Thanks for sharing your experiences and knowledge - very much appreciated diggindirt



posted on Jan, 18 2016 @ 08:39 PM
link   
a reply to: FamCore
It's a hard thing to see. As I mentioned before, we provided for family who had blown off the three days of warning that an ice storm was coming. I have no way of knowing whether they are now better-prepared or not but I do know that they said they'd learned a lesson.

It's hard to see the ones we love having what we consider skewed priorities. More interested in the big screen tv than the pantry full of nutritious food. Can afford cable tv but not organic food. I wish I had a magic formula.
I taught my girls to regard debt like rattlesnakes---to be handled very carefully if at all. I made my foolish mistakes when they were young and was still paying for them when they were old enough to ask me why I had to work two or three jobs. I always explained to them, "I'm in debt and that's not a happy place to be. The only way to a happy place is to work and pay my debts. The more I work, the faster they disappear and I find my happy place." Thankfully, they learned from my bad behavior without having to go through it themselves.



posted on Jan, 18 2016 @ 09:55 PM
link   
We have a modest disaster store. It's nothing big or elaborate, and if things drug on for any length of time, we'd be in trouble.

We can't really plan to dig in where we are at though. Most heavy duty plans involve retreating from where we are.



posted on Jan, 19 2016 @ 12:06 AM
link   
When being chased by a lion, you don't have to out run the lion, only the person next to you. With prepping, if you are able to survive 6 months, you will have beaten 90% of the population, unless they beat you up first.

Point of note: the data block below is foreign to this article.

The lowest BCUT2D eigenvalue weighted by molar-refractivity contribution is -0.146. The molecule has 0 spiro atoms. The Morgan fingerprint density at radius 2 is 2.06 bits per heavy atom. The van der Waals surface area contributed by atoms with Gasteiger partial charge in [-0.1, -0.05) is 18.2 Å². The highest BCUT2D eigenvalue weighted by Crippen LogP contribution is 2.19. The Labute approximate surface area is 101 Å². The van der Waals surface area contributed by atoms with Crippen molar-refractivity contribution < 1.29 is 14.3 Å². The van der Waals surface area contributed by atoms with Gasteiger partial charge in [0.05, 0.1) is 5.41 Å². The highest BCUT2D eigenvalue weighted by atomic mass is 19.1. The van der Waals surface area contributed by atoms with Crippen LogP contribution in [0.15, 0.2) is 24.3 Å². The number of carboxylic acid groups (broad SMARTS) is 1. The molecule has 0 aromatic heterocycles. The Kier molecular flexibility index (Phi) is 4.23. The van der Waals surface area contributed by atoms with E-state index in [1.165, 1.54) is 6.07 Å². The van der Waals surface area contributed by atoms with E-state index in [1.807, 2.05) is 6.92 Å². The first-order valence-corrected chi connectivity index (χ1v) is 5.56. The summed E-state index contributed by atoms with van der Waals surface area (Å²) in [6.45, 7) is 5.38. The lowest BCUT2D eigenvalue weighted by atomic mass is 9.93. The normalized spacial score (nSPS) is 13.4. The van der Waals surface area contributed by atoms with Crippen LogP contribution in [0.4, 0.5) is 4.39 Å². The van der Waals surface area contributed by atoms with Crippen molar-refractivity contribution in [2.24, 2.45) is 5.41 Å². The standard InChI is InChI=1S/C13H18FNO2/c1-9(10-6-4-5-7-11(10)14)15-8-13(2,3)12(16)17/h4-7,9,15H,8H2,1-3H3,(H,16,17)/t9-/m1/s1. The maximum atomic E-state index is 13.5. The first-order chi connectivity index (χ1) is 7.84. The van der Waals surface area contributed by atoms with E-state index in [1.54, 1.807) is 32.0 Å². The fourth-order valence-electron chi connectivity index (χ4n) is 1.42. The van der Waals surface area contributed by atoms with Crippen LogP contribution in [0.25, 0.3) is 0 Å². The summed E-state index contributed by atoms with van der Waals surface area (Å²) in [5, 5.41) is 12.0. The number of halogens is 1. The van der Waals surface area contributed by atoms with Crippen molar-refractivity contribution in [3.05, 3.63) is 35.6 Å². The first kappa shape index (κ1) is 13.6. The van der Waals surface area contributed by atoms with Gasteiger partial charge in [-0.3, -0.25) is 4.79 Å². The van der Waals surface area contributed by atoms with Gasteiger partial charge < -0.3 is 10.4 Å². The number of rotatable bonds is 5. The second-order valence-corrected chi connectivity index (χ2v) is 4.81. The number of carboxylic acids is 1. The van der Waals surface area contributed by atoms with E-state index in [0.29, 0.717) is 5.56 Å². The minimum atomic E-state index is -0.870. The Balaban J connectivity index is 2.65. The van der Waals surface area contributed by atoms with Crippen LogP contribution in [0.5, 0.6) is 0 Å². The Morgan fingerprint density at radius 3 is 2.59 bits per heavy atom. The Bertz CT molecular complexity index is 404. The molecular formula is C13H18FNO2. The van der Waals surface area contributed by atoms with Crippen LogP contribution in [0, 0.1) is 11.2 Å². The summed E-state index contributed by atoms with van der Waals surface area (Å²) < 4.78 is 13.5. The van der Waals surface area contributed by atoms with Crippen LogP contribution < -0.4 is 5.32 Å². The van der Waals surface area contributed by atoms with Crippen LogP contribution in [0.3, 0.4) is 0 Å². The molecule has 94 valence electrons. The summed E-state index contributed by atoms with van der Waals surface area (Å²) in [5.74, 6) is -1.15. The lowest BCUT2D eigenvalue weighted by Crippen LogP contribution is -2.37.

posted on Jan, 19 2016 @ 03:05 AM
link   

originally posted by: FamCore
Turbulent times in the global economy - the Baltic Dry Index hit a record low (even lower than it did before/during the 2008 crisis)

We've got shows on TV about doomsday preppers.

People want to have supplies, a "buffer" in case things get tough and circumstances don't allow one to acquire things via the usual avenues (AKA the supermarket, the gas station, etc.)

I have friends and family members who can fall into the two categories of "Prepare, prepare, prepare" versus "If it happens I'll be screwed anyway so I'm not going to prep or worry", with most falling somewhere in between. That's where I came up with the title - "A bird in the hand beats two in the bush" seems to be the justification many use for stockpiling tons of supplies, since they know they will "have" these supplies, versus being conservative, keeping your investments going (but maybe moving some of them around), and hoping you still come out on top. Personally, I prefer the conservative approach, but obviously it does depend on the circumstances. Today's circumstances would not bring me to the point of stockpiling tons of resources - I understand others might disagree.

Basically I see that there are logical ways of preparing for an economic catastrophe, and then there are crazy paranoia-induced manic states that people can also go into, which can hurt them financially when all is said and done. But it becomes frustrating when you try to talk sense into someone who is in this manic-mode, because it seems as if their survival instincts are kicking in, but mainly just in the form of using their wallet (not their head).

I wanted to discuss this with ATS to see if any of you are noticing friends/family talking about these types of scenarios, or if you're even seeing people take action with prep and reacting to the fear-saturated news and economic environment right now.